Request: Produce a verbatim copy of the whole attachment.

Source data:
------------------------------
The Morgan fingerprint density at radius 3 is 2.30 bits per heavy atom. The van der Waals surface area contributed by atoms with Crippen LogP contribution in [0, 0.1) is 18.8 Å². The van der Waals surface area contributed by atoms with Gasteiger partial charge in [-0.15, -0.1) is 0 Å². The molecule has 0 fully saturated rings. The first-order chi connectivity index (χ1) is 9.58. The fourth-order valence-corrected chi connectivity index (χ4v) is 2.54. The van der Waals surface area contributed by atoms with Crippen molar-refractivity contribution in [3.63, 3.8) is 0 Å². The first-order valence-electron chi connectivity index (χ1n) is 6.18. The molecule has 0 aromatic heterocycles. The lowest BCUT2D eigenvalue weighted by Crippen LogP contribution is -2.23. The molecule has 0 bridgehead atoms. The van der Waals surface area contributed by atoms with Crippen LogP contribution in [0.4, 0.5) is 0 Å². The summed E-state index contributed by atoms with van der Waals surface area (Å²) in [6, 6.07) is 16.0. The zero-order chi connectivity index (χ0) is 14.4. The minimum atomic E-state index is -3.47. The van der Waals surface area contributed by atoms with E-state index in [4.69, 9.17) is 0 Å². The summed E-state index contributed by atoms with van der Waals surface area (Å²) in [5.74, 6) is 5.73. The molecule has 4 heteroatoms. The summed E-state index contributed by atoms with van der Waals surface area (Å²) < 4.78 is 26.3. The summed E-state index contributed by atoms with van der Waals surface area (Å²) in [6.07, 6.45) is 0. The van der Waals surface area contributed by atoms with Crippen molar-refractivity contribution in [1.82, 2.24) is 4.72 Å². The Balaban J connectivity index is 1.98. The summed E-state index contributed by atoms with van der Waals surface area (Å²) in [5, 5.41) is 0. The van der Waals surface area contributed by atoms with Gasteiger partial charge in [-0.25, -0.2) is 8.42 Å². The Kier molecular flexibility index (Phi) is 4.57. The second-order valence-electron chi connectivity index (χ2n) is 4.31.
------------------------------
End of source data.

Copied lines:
The Morgan fingerprint density at radius 3 is 2.30 bits per heavy atom. The van der Waals surface area contributed by atoms with Crippen LogP contribution in [0, 0.1) is 18.8 Å². The van der Waals surface area contributed by atoms with Gasteiger partial charge in [-0.15, -0.1) is 0 Å². The molecule has 0 fully saturated rings. The first-order chi connectivity index (χ1) is 9.58. The fourth-order valence-corrected chi connectivity index (χ4v) is 2.54. The van der Waals surface area contributed by atoms with Crippen molar-refractivity contribution in [3.63, 3.8) is 0 Å². The first-order valence-electron chi connectivity index (χ1n) is 6.18. The molecule has 0 aromatic heterocycles. The lowest BCUT2D eigenvalue weighted by Crippen LogP contribution is -2.23. The molecule has 0 bridgehead atoms. The van der Waals surface area contributed by atoms with Crippen LogP contribution in [0.4, 0.5) is 0 Å². The summed E-state index contributed by atoms with van der Waals surface area (Å²) in [6, 6.07) is 16.0. The zero-order chi connectivity index (χ0) is 14.4. The minimum atomic E-state index is -3.47. The van der Waals surface area contributed by atoms with E-state index in [4.69, 9.17) is 0 Å². The summed E-state index contributed by atoms with van der Waals surface area (Å²) in [5.74, 6) is 5.73. The molecule has 4 heteroatoms. The summed E-state index contributed by atoms with van der Waals surface area (Å²) < 4.78 is 26.3. The summed E-state index contributed by atoms with van der Waals surface area (Å²) in [6.07, 6.45) is 0. The van der Waals surface area contributed by atoms with Crippen molar-refractivity contribution in [1.82, 2.24) is 4.72 Å². The Balaban J connectivity index is 1.98. The summed E-state index contributed by atoms with van der Waals surface area (Å²) in [5, 5.41) is 0. The van der Waals surface area contributed by atoms with Gasteiger partial charge in [-0.25, -0.2) is 8.42 Å². The Kier molecular flexibility index (Phi) is 4.57. The second-order valence-electron chi connectivity index (χ2n) is 4.31.